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What a difference your choice of banks makes (don't choose Wells Fargo)

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  • Petunia 100
    replied
    Originally posted by kork13 View Post



    Is payment processing like this (ACH and/or bill pay) not entirely automated? At what point would the be a human in the loop, except perhaps as a periodic audit to ensure the system is functioning accurately? And I guess stuffing a check into the envelope....

    I would think the process is going to vary quite a bit from one organization to the next; that was my experience. But all of that data is stored someplace, for years, and sometimes printed for various reasons. People who work in payment processing, accounts receivable, customer service, IT, records management, janitorial staff, be they employees or outside vendors, could easily have access to at least some customer bank account information.

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  • kork13
    replied
    Originally posted by Nutria View Post

    That was automated decades ago.
    lol shows what I know

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  • Nutria
    replied
    Originally posted by kork13 View Post
    And I guess stuffing a check into the envelope....
    That was automated decades ago.

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  • kork13
    replied
    Originally posted by Petunia 100 View Post
    Perhaps it comes from having worked in payment processing for more than one company, but I am not willing to blindly trust that every employee at every company with access to my personal bank account information will take care to keep the information secure. It's not only the person processing your payment who has access.
    Originally posted by LivingAlmostLarge View Post

    this is something i wondered if i should be worried about.
    Is payment processing like this (ACH and/or bill pay) not entirely automated? At what point would the be a human in the loop, except perhaps as a periodic audit to ensure the system is functioning accurately? And I guess stuffing a check into the envelope....

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  • LivingAlmostLarge
    replied
    Originally posted by Petunia 100 View Post

    I am just the opposite. Perhaps it comes from having worked in payment processing for more than one company, but I am not willing to blindly trust that every employee at every company with access to my personal bank account information will take care to keep the information secure. It's not only the person processing your payment who has access.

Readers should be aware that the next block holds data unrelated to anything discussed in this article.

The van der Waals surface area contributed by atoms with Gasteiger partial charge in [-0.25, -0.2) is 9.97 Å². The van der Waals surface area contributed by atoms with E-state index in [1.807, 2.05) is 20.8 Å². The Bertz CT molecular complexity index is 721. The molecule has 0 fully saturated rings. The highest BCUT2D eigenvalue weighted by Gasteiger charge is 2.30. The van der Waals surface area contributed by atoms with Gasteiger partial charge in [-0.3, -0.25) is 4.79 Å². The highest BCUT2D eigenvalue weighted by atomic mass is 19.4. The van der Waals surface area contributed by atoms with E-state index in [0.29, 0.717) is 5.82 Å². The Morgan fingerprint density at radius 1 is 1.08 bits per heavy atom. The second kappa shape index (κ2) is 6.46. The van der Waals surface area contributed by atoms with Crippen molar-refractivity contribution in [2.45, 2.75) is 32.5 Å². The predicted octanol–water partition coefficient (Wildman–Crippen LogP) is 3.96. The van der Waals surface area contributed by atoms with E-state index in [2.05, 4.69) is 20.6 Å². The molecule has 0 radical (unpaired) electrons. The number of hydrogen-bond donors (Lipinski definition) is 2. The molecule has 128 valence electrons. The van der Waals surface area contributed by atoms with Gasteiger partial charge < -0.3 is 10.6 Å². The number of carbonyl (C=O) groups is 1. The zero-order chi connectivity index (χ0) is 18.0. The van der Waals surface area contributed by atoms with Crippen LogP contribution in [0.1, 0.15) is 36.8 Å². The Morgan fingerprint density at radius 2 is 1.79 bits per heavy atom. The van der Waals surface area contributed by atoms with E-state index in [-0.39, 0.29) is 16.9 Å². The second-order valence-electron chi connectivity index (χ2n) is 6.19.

this is something i wondered if i should be worried about.

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  • Petunia 100
    replied
    Originally posted by Nutria View Post

    Oh hell no! Not just "hell no!" but HELL NO is a bank with the reputation of Wells Fargo taking money out of my bank account with the promise of paying someone else.

    (My bill pay service used to do that, and I was never happy with it. I'm glad they changed to the "just send a check" method.)
    I am just the opposite. Perhaps it comes from having worked in payment processing for more than one company, but I am not willing to blindly trust that every employee at every company with access to my personal bank account information will take care to keep the information secure. It's not only the person processing your payment who has access.

    Leave a comment:


  • Petunia 100
    replied
    Originally posted by disneysteve View Post

    I didn't think of that. If it's a business payment of some sort, you could end up with a late fee or even service cancellation. Hopefully the bank would reimburse you for any fees incurred. If it's a personal payment, like a gift, you'd never know and the recipient wouldn't know they were supposed to get a check from you. At least the traditional way, you would see that your check never cleared.
    If it is a gift, or my share of an expense owed to a personal friend, I use Zelle or Facebook Pay.

    I would hope that I would be reimbursed any late fees for a missing payment, but it's never happened so it's never been tested.

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  • Nutria
    replied
    Originally posted by Petunia 100 View Post

    Not all banks process bill pay in the same way. When I submit a bill pay, Wells Fargo immediately withdraws the money from my account and sends a payment from their own account. My bank account information does not appear on the check which is sent. There is a memo section which gives my name and any other info I have specified, such as "Invoice 123" or "Account 999". Some banks use the method you describe; probably the payment is not withdrawn from your account until the payee deposits the check.

    So, for me, that is another plus for Wells Fargo.
    Oh hell no! Not just "hell no!" but HELL NO is a bank with the reputation of Wells Fargo taking money out of my bank account with the promise of paying someone else.